Good Morning, What's Up, and How You Doing people, my name is Raul aka The Renegade with another Hip-Hop topic. As many of you know today marks the 20th anniversary since the death of Tupac. Most of us are remembering Pac for his dope music by playing his old tracks, watching the movies he been apart of and just taking a moment to appreciate him as he was. On the otherhand, some people feel the need to make a quick buck of the man with selling his songs that has never been released. Now, artist do things like this all the time when they take a old verse from a legend that is now passed and put them on a song to make a great hit and get some cash in between. Most of the it is by permission from the estate of the rapper as well as his family and friends. This time its not the case.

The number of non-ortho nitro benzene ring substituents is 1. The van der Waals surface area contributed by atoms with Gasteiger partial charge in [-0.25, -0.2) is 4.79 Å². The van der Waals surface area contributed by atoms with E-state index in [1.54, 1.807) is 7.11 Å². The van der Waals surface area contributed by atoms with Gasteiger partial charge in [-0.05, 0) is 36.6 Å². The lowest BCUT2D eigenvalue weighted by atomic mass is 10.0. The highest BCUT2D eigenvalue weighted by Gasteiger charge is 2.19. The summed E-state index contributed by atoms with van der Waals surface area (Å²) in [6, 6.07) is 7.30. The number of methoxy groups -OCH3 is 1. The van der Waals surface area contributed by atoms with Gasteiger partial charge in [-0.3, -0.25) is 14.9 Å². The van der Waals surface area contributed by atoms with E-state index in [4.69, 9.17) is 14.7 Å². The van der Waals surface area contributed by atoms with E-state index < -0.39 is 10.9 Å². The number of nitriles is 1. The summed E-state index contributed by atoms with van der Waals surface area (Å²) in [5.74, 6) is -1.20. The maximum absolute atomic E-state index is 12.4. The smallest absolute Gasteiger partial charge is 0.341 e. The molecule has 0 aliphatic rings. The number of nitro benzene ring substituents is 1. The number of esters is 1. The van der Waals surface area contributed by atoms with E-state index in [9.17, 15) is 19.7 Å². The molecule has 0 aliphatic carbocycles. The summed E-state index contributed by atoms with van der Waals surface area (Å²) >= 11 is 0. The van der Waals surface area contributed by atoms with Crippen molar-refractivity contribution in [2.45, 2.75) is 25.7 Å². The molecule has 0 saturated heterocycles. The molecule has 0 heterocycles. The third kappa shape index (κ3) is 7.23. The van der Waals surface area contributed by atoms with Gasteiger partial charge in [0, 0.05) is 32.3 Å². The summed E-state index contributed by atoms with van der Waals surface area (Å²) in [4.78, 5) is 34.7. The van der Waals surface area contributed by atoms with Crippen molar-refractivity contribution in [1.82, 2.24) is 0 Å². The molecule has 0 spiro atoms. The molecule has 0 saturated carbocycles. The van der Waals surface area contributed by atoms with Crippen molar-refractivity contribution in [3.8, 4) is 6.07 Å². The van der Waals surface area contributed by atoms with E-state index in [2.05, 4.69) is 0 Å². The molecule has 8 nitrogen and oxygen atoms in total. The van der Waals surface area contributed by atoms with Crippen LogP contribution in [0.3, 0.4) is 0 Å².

According to allhiphop.com Tupac Shakur’s estate reportedly plans to block the sale of his handwritten lyrics to song Catchin’ Feelins. The handwritten lyric sheet for Catchin’ Feelins, appeared on 2002 posthumous album Better Dayz. The framed A4-sized lined piece of paper features Tupac’s untidy scrawled lyrics in blue ink complete with scribbles and corrections. Gary Zimet from Moments in Time told TMZ.com he received the lyrics from somebody who used to work at the studio where Tupac recorded the track in 1996. However, managers of the Tupac Shakur estate claims that while managers and employees sold off tons of his personal property, it is the rightful owner of all his lyrics and written creations, none of which the rapper ever sold. The estate said it is “aggressively pursuing” those who purposely try to exploit his memory. Zimit thinks the estate has no claim, and says it’s full steam ahead for the sale. The lyrics are scheduled to be sold for at least $38,500. Now I'm all for hearing real music from the OG's, but taking his lyrics, the only thing that the rapper had as his own property and try to market off it is not cool to me. Especially since a biopic about him is about to drop soon and his mom just passed recently, so really to have nobody to step in to say if its okay or not to back up the estate is kind of disrespecting the legend more so than honoring him. Make money of movies and documentaries about him not his passion. What do you guys think?